It is an object of this invention to provide a circuit which corrects many of the difficulties encountered when driving N-channel FETs in a totem pole configuration. Specifically, this circuit requires a very low parts count driver for FET totem pole circuits, and it provides inherent large, and expensive), but it does provide protective isolation between the switching FETs and the control circuitry.

It being understood that IGBTs may be used in lieu of FETs in many circuits, including those of the invention; for the purpose of this disclosure and the claims that follow, anywhere that the term FET is used to describe the totem pole transistors, the term IGBT with it's respective terminal designations may be used interchangeably. The terminal designations of an IGBT are Collector (corresponding to the FET Drain), Gate (corresponding to the FET Gate), and the Emitter (corresponding to the FET Source).

It will be further apparent to those skilled in the art that that although N channel FETs are illustrated herein, P channel FETs can also be used, provided that rectifying and gate discharging means have their polarities correctly reversed. It is therefore further intended and assumed for the purpose of this disclosure and the claims that follow, that the invention includes the use of P channel FETs for the totem pole transistors, with rectifying and gate discharging means having their polarities correctly reversed.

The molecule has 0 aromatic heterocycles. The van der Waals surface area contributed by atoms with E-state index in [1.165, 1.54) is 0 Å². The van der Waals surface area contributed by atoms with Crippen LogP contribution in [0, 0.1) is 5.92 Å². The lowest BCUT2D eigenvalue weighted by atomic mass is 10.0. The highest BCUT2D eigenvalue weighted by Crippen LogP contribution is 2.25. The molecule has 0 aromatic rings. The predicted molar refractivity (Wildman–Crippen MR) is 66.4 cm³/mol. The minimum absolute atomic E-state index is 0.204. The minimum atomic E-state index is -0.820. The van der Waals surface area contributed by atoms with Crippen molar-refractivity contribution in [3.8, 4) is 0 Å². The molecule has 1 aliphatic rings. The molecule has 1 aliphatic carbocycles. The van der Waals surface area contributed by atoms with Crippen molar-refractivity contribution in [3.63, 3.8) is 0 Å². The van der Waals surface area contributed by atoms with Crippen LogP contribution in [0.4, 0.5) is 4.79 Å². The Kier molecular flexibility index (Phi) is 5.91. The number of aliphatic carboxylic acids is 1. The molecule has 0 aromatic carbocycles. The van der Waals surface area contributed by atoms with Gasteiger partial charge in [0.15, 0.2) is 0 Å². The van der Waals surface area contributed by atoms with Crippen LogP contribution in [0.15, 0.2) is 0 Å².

This circuit does not require additional voltages to be created, and it combines control signal transmission and voltage generation into one concept, which results in greater circuit simplicity. Additionally, the circuit presented herein is easily adapted to provide the positive and negative Vgs that is required in high radiation environments.